Almost all performances by Shakespeare’s Globe on Tour are out-of-doors ones. The exception is Bury St Edmunds Theatre Royal where this year’s tour of Raz Shaw’s 2009 production is playing until Sunday. It’s a deliberate choice, for the intimacy of the space and the way in which it brings the players and their watchers together make the production’s incorporation of various members of the audience into the action less cringe-making than such things can be when the presence of the “fourth wall” is more palpable.
It boasts an almost completely new cast, though Bethan Walker reprises her Sally Bowles of a Puck, high kicking to chorus line perfection, though I’d have liked a little clearer articulation for her sung words. Walker also doubles master of ceremonies Philostrate and Snug the joiner who has just the slightest hint of a foreign accent and plays a very cuddly lion with the most manicured claws. As usual Theseus and Oberon are doubled (here by Simon Merrells) who makes both the earthly and aery rulers somewhat pragmatic. Jasmine Hyde’s Hippolyta/Titania provides some of the best-spoken verse of the evening.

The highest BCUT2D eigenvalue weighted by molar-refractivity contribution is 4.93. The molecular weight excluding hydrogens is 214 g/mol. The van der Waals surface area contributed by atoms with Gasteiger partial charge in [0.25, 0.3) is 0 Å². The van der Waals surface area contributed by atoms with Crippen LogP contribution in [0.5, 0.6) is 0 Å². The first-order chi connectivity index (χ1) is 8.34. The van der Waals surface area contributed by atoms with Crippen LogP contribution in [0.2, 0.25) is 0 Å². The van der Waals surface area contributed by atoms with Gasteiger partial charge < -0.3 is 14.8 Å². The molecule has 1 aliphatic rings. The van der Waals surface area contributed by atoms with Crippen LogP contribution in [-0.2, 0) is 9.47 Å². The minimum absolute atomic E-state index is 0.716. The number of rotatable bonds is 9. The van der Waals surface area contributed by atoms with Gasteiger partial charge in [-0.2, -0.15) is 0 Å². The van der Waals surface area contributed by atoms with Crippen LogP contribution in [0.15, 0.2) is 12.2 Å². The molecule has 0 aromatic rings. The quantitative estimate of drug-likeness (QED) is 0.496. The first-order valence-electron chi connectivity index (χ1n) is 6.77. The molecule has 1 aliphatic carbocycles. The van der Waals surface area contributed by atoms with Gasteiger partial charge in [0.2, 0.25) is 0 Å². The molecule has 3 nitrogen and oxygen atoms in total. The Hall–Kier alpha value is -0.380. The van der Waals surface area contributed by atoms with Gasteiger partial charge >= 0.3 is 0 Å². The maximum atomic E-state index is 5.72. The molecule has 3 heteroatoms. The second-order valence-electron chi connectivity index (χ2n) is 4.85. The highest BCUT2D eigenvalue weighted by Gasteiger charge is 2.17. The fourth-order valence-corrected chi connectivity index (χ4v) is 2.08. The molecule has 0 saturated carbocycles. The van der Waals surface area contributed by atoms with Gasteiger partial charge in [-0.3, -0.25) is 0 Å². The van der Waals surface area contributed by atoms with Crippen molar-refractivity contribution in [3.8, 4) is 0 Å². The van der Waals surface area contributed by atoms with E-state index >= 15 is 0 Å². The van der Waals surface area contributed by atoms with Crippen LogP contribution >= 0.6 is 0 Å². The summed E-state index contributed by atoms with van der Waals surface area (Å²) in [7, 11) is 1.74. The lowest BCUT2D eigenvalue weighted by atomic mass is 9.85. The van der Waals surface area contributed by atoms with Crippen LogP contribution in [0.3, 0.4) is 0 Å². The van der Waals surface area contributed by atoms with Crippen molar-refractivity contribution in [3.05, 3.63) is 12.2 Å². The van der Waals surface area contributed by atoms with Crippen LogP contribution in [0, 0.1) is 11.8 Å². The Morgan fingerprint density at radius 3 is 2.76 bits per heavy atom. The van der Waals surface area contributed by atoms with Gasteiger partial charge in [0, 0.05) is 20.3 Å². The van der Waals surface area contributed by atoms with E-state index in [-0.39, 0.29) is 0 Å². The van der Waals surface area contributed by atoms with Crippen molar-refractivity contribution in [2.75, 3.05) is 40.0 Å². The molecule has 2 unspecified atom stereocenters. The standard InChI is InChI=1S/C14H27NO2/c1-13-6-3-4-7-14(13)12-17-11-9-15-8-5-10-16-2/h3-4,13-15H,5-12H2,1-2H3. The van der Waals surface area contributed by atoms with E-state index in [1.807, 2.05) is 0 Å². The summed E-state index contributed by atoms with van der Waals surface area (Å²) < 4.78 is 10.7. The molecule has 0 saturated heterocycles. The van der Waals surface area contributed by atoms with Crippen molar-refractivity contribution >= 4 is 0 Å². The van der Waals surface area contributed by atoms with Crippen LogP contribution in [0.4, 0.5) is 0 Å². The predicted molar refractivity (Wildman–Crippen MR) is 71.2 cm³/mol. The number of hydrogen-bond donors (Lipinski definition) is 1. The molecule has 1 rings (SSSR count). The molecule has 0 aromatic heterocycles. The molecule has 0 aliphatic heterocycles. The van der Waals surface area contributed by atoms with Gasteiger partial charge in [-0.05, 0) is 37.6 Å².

Our quartet of young lovers match Hara Yannas’s forthright Hermia with Louise Ford’s bitch of a Helena. You can see why Leon Williams’ Demetrius fell out of love so easily. Williams also plays Quince, that most frustrated of theatrical managers. Lysander and Flute, who so reluctantly undertakes heroine Thisbe in the interlude, are doubled by Mark Quartley as all boyish verve unmatched by any real common sense. That bullying pair, Hermia’s father Egeus and Bottom the weaver, are played by William Mannering with the right bulldozing approach to both parts.
The action springs – you can’t say that it flows – on and off the stage. It took a little time on the first night for the actors to tune their voices to the theatre’s acoustics; this is one playhouse in which you don’t need to shout unless the part actually demands that you do so. There some nice touches, as in Hermia’s use of an inhaler when out of breath paralleling Lysander’s breath freshener when planning a little amorous activity. The 1930s costumes work well in this context, with the attendant fairies in formal evening coats backed with spangle-lit wings, loo masks and suitably decadent cigarette holders, Happy Valley somehow migrated to a wood near Athens. Or perhaps even closer to home.